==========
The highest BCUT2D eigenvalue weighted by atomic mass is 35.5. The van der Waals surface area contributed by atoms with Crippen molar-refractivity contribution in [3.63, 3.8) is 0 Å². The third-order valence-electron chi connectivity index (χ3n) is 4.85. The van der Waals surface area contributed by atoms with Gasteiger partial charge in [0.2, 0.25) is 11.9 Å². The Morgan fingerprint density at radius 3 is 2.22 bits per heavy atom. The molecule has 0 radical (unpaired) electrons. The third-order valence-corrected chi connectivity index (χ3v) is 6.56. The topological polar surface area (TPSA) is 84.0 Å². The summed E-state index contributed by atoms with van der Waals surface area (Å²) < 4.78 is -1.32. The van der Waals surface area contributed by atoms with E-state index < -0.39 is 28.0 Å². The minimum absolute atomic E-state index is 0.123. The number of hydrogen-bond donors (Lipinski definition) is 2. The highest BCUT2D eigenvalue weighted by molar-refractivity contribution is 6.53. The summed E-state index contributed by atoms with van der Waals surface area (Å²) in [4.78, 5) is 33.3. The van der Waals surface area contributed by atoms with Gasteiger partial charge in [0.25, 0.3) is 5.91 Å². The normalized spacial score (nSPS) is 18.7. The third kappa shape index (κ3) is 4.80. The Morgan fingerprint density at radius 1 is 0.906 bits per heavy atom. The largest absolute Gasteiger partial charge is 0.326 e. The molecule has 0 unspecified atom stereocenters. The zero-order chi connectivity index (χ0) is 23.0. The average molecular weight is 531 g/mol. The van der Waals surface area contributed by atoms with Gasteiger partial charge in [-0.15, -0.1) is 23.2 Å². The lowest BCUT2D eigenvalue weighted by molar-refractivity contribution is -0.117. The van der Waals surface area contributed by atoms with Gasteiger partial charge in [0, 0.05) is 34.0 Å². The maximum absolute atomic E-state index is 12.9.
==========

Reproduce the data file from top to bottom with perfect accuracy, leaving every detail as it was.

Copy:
The highest BCUT2D eigenvalue weighted by atomic mass is 35.5. The van der Waals surface area contributed by atoms with Crippen molar-refractivity contribution in [3.63, 3.8) is 0 Å². The third-order valence-electron chi connectivity index (χ3n) is 4.85. The van der Waals surface area contributed by atoms with Gasteiger partial charge in [0.2, 0.25) is 11.9 Å². The Morgan fingerprint density at radius 3 is 2.22 bits per heavy atom. The molecule has 0 radical (unpaired) electrons. The third-order valence-corrected chi connectivity index (χ3v) is 6.56. The topological polar surface area (TPSA) is 84.0 Å². The summed E-state index contributed by atoms with van der Waals surface area (Å²) < 4.78 is -1.32. The van der Waals surface area contributed by atoms with E-state index < -0.39 is 28.0 Å². The minimum absolute atomic E-state index is 0.123. The number of hydrogen-bond donors (Lipinski definition) is 2. The highest BCUT2D eigenvalue weighted by molar-refractivity contribution is 6.53. The summed E-state index contributed by atoms with van der Waals surface area (Å²) in [4.78, 5) is 33.3. The van der Waals surface area contributed by atoms with Gasteiger partial charge in [0.25, 0.3) is 5.91 Å². The normalized spacial score (nSPS) is 18.7. The third kappa shape index (κ3) is 4.80. The Morgan fingerprint density at radius 1 is 0.906 bits per heavy atom. The largest absolute Gasteiger partial charge is 0.326 e. The molecule has 0 unspecified atom stereocenters. The zero-order chi connectivity index (χ0) is 23.0. The average molecular weight is 531 g/mol. The van der Waals surface area contributed by atoms with Gasteiger partial charge in [-0.15, -0.1) is 23.2 Å². The lowest BCUT2D eigenvalue weighted by molar-refractivity contribution is -0.117. The van der Waals surface area contributed by atoms with Gasteiger partial charge in [0, 0.05) is 34.0 Å². The maximum absolute atomic E-state index is 12.9.